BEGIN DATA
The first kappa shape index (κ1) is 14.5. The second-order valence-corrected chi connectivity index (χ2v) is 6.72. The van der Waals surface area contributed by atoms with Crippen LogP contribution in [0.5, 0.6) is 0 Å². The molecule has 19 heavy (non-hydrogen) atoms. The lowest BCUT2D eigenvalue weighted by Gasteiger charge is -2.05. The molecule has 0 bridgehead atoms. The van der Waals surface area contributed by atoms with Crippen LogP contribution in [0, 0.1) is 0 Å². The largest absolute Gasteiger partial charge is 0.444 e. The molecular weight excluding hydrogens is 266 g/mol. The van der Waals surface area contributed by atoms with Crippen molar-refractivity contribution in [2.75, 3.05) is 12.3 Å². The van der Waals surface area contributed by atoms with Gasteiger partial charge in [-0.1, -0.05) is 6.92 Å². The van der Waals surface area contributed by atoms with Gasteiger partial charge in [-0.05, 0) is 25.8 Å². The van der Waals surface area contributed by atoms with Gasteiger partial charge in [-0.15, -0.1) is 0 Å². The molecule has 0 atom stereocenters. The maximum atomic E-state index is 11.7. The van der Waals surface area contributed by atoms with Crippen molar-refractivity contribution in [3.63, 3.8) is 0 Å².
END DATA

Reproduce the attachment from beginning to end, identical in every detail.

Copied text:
The first kappa shape index (κ1) is 14.5. The second-order valence-corrected chi connectivity index (χ2v) is 6.72. The van der Waals surface area contributed by atoms with Crippen LogP contribution in [0.5, 0.6) is 0 Å². The molecule has 19 heavy (non-hydrogen) atoms. The lowest BCUT2D eigenvalue weighted by Gasteiger charge is -2.05. The molecule has 0 bridgehead atoms. The van der Waals surface area contributed by atoms with Crippen LogP contribution in [0, 0.1) is 0 Å². The largest absolute Gasteiger partial charge is 0.444 e. The molecular weight excluding hydrogens is 266 g/mol. The van der Waals surface area contributed by atoms with Crippen molar-refractivity contribution in [2.75, 3.05) is 12.3 Å². The van der Waals surface area contributed by atoms with Gasteiger partial charge in [-0.1, -0.05) is 6.92 Å². The van der Waals surface area contributed by atoms with Gasteiger partial charge in [-0.05, 0) is 25.8 Å². The van der Waals surface area contributed by atoms with Gasteiger partial charge in [-0.15, -0.1) is 0 Å². The molecule has 0 atom stereocenters. The maximum atomic E-state index is 11.7. The van der Waals surface area contributed by atoms with Crippen molar-refractivity contribution in [3.63, 3.8) is 0 Å².